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0 0.5 1 1.5 2+ Recovery -33% Improvement Relative Risk Recovery (b) -100% Recovery (c) -100% Recovery (d) 0% Recovery (e) 0% Recovery (f) -50% Recovery (g) -200% Recovery (h) -50% Khoo et al. NCT04746183 Molnupiravir RCT EARLY TREATMENT Is early treatment with molnupiravir beneficial for COVID-19? RCT 18 patients in the United Kingdom Trial underpowered to detect differences Khoo et al., J. Antimicrobial Chemotherapy, doi:10.1093/jac/dkab318 Favors molnupiravir Favors control

Optimal dose and safety of molnupiravir in patients with early SARS-CoV-2: a Phase I, open-label, dose-escalating, randomized controlled study

Khoo et al., Journal of Antimicrobial Chemotherapy, doi:10.1093/jac/dkab318, NCT04746183 (history)
Khoo et al., Optimal dose and safety of molnupiravir in patients with early SARS-CoV-2: a Phase I, open-label,.., Journal of Antimicrobial Chemotherapy, doi:10.1093/jac/dkab318, NCT04746183
Aug 2021   Source   PDF  
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Dose and safety study of molnupiravir with 18 participants, finding no serious adverse events in short-term followup. There was no significant difference in clinical outcomes. NCT04746183 (history).
Concerns have been raised that the mutagenic mechanism of action may create dangerous variants or cause cancer [Hadj Hassine, Swanstrom]. See [Fountain-Jones, Sanderson,] for analysis of variants potentially created by molnupiravir.
risk of no recovery, 33.3% higher, RR 1.33, p = 0.63, treatment 8 of 12 (66.7%), control 3 of 6 (50.0%), all dosages, symptomatic at day 15.
risk of no recovery, 100% higher, RR 2.00, p = 0.61, treatment 4 of 12 (33.3%), control 1 of 6 (16.7%), all dosages, symptomatic at day 29.
risk of no recovery, 100% higher, RR 2.00, p = 0.20, treatment 4 of 4 (100.0%), control 3 of 6 (50.0%), 800mg, symptomatic at day 15.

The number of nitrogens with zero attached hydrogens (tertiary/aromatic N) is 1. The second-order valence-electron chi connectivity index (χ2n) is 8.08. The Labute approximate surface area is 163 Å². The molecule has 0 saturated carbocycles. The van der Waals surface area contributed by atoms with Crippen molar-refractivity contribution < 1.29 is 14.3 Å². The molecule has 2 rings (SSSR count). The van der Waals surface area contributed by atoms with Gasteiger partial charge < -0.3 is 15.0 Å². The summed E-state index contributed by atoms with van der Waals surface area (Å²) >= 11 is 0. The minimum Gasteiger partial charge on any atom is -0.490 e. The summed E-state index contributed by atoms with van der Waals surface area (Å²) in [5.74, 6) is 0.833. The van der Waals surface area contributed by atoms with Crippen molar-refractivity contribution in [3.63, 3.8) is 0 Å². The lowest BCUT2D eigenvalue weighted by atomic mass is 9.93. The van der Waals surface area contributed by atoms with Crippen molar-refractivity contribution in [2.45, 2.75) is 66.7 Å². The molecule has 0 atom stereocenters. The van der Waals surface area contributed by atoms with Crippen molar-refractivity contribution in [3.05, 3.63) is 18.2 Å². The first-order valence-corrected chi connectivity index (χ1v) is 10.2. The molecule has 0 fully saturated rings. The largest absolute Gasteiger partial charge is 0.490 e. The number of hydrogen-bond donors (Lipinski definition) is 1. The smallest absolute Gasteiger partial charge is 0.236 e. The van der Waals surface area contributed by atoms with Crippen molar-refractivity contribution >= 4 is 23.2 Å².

risk of no recovery, no change, RR 1.00, p = 1.00, treatment 2 of 4 (50.0%), control 3 of 6 (50.0%), 600mg, symptomatic at day 15.
risk of no recovery, no change, RR 1.00, p = 1.00, treatment 2 of 4 (50.0%), control 3 of 6 (50.0%), 300mg, symptomatic at day 15.
risk of no recovery, 50.0% higher, RR 1.50, p = 1.00, treatment 1 of 4 (25.0%), control 1 of 6 (16.7%), 800mg, symptomatic at day 29.
risk of no recovery, 200.0% higher, RR 3.00, p = 0.50, treatment 2 of 4 (50.0%), control 1 of 6 (16.7%), 600mg, symptomatic at day 29.
risk of no recovery, 50.0% higher, RR 1.50, p = 1.00, treatment 1 of 4 (25.0%), control 1 of 6 (16.7%), 300mg, symptomatic at day 29.
Effect extraction follows pre-specified rules prioritizing more serious outcomes. Submit updates
Khoo et al., 27 Aug 2021, Randomized Controlled Trial, United Kingdom, peer-reviewed, 38 authors, average treatment delay 4.0 days, trial NCT04746183 (history).
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This PaperMolnupiravirAll
Optimal dose and safety of molnupiravir in patients with early SARS-CoV-2: a Phase I, open-label, dose-escalating, randomized controlled study
Saye H Khoo, Richard Fitzgerald, Thomas Fletcher, Sean Ewings, Thomas Jaki, Rebecca Lyon, Nichola Downs, Lauren Walker, Olana Tansley-Hancock, William Greenhalf, Christie Woods, Helen Reynolds, Ellice Marwood, Pavel Mozgunov, Emily Adams, Katie Bullock, Wayne Holman, Marcin D Bula, Jennifer L Gibney, Geoffrey Saunders, Andrea Corkhill, Colin Hale, Kerensa Thorne, Justin Chiong, Susannah Condie, Henry Pertinez, Wendy Painter, Emma Wrixon, Lucy Johnson, Sara Yeats, Kim Mallard, Mike Radford, Keira Fines, Victoria Shaw, Andrew Owen, David G Lalloo, Michael Jacobs, Gareth Griffiths